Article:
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Malaria and International Travel
What's the Problem?
Malaria was eradicated from the United States in the 1950's; however, each year, approximately 1500 cases are reported annually, the vast majority in immigrants and overseas travelers returning from malaria-risk areas, many from sub-Saharan Africa and South Asia. 1
Malaria is a major health problem globally. In fact approximately one million people die of malaria annually, mostly children in Africa. Between 350 and 500 million cases of malaria occur around the world every year. 2
Malaria is caused by a parasite that is transmitted to humans through the bite of an infective female Anopheles mosquito. Malaria symptoms include fever and flu-like symptoms, such as shaking chills, muscle aches, headache, fatigue, cough and vomiting. Untreated malaria can lead to seizures, kidney failure, coma, and death. Some species of malaria can remain dormant in the liver and cause a reappearance of symptoms months or even years after the initial onset of symptoms.
Who's at Risk?
Anyone who lives or travels to malaria-endemic areas in sub-Saharan Africa, Asia, Central and South America, the Caribbean, the Middle East, and Oceania. People who grow up in areas where malaria is endemic develop a partial immunity with repeated attacks resulting in milder infections. However, young children do not have this protection and adults soon lose it if they move from a high-risk area.
Can It Be Prevented?
Yes. For the traveler, malaria can be prevented by taking antimalarial drugs and by avoiding mosquito bites. No drug is 100% effective, but in most cases, early diagnosis and treatment can prevent serious illness.
For those who live in malaria-endemic areas, several prevention methods exist: insecticide-treated bed nets, indoor insecticide spraying, and medications to prevent the consequences of malaria infection in pregnant women in high transmission areas, who, because of their pregnancy, are no longer as well protected by their immune systems. Because the Anopheles mosquito is most active between dusk and dawn, the use of insecticide-treated bed nets are an effective preventative measure. Effective drugs exist to treat malaria illness, but unfortunately, access to these drugs can be inadequate in some countries.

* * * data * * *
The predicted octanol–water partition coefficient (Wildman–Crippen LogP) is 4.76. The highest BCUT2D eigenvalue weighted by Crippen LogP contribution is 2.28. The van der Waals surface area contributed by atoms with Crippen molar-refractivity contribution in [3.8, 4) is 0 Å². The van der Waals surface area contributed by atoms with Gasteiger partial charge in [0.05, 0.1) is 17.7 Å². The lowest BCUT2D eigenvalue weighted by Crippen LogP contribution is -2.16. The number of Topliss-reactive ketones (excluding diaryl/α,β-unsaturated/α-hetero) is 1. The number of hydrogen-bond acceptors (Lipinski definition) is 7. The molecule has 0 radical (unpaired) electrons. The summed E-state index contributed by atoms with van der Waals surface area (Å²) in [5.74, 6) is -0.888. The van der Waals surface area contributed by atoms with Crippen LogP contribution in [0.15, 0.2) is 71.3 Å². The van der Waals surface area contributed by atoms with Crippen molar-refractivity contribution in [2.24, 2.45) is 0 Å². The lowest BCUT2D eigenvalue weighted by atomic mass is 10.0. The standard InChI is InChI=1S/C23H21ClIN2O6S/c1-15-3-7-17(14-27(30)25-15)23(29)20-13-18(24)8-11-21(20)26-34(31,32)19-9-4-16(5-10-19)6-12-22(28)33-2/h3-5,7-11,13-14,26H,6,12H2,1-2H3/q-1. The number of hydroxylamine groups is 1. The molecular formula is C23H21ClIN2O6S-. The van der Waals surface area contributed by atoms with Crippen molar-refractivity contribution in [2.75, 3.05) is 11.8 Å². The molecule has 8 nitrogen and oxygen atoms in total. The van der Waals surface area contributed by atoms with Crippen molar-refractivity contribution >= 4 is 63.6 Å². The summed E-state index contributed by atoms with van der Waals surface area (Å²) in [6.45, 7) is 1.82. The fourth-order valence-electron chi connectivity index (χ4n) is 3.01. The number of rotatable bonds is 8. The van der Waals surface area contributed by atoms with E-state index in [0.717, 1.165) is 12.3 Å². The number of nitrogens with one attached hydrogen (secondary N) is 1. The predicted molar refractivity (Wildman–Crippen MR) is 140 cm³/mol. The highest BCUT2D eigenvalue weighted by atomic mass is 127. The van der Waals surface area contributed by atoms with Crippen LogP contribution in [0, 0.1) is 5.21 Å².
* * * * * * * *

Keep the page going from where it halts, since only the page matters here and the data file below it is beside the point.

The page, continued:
Prevention is becoming increasingly important as malaria parasites resistant to the newest forms of treatment have been detected.3Scientists are working on anti-malarial vaccines and recent developments in the field show great promise.4
The Bottom Line
Although rare in the US, over one million people die annually due to malaria. Simple interventions such as insecticide-treated bednets and insecticide spraying in homes can have a dramatic effect on malaria prevention by decreasing the risk of mosquito bites. Improved access to effective drugs is essential to prevent malaria-related deaths. Despite some encouraging recent progress, much remains to be done to eliminate malaria.
Safia Mohamed lives in Kenya and has a six year old daughter. In the past, malaria would send her daughter to the hospital two to three times a year. That is until insecticide-treated bed nets were distributed throughout the community, courtesy of the Global Fund. Since Safia has put the nets up, her daughter has not suffered from malaria and Safia has saved money to focus on her child's nutrition.5
- 1 US Centers for Disease Control and Prevention
- 2 Global Malaria Action Plan
- 3 Enserink, M. Signs of Drug Resistance Rattle Experts, Trigger Bold Plan. Science. 2008;322:1776.
- 4 Collins, W.E., Barnwell, J.W. A Hopeful Beginning for Malarial Vaccines. The New England Journal of Medicine. 2008;359:2599-2601.
- 5 Noor, A.M., Mutheu, J.J., Tatem, A. J., Hay, S.I., Snow, R. W. Insecticide-treated net coverage in Africa: mapping progress in 2000-07. Lancet. 2009;373:58-67
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